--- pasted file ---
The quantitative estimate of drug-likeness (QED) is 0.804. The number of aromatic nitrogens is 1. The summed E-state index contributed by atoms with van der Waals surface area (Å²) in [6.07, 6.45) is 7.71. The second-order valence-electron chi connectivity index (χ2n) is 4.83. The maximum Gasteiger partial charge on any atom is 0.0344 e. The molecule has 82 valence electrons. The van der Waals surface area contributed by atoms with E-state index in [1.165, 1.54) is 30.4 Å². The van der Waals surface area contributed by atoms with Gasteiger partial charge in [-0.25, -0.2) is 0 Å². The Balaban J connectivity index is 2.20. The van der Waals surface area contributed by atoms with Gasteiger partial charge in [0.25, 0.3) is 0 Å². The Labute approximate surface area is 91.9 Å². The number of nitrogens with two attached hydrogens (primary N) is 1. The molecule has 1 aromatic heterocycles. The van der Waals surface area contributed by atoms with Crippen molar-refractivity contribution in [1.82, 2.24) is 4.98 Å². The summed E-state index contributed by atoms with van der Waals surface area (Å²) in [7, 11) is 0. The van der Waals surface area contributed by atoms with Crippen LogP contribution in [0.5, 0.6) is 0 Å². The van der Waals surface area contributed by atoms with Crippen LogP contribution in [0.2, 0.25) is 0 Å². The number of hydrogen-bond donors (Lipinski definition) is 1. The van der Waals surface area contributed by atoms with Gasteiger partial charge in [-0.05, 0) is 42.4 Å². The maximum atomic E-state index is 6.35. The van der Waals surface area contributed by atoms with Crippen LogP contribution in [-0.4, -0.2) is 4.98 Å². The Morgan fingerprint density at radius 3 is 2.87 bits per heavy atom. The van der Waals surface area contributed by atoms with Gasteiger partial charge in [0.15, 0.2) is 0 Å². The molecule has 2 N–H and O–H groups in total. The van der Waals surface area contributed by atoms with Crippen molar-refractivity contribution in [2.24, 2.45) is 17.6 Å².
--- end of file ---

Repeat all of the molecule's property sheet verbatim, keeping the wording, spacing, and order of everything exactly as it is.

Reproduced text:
The quantitative estimate of drug-likeness (QED) is 0.804. The number of aromatic nitrogens is 1. The summed E-state index contributed by atoms with van der Waals surface area (Å²) in [6.07, 6.45) is 7.71. The second-order valence-electron chi connectivity index (χ2n) is 4.83. The maximum Gasteiger partial charge on any atom is 0.0344 e. The molecule has 82 valence electrons. The van der Waals surface area contributed by atoms with E-state index in [1.165, 1.54) is 30.4 Å². The van der Waals surface area contributed by atoms with Gasteiger partial charge in [-0.25, -0.2) is 0 Å². The Balaban J connectivity index is 2.20. The van der Waals surface area contributed by atoms with Gasteiger partial charge in [0.25, 0.3) is 0 Å². The Labute approximate surface area is 91.9 Å². The number of nitrogens with two attached hydrogens (primary N) is 1. The molecule has 1 aromatic heterocycles. The van der Waals surface area contributed by atoms with Crippen molar-refractivity contribution in [1.82, 2.24) is 4.98 Å². The summed E-state index contributed by atoms with van der Waals surface area (Å²) in [7, 11) is 0. The van der Waals surface area contributed by atoms with Crippen LogP contribution in [0.5, 0.6) is 0 Å². The van der Waals surface area contributed by atoms with Crippen LogP contribution in [0.2, 0.25) is 0 Å². The number of hydrogen-bond donors (Lipinski definition) is 1. The van der Waals surface area contributed by atoms with Gasteiger partial charge in [-0.05, 0) is 42.4 Å². The maximum atomic E-state index is 6.35. The van der Waals surface area contributed by atoms with Crippen LogP contribution in [-0.4, -0.2) is 4.98 Å². The Morgan fingerprint density at radius 3 is 2.87 bits per heavy atom. The van der Waals surface area contributed by atoms with Gasteiger partial charge in [0.15, 0.2) is 0 Å². The molecule has 2 N–H and O–H groups in total. The van der Waals surface area contributed by atoms with Crippen molar-refractivity contribution in [2.24, 2.45) is 17.6 Å².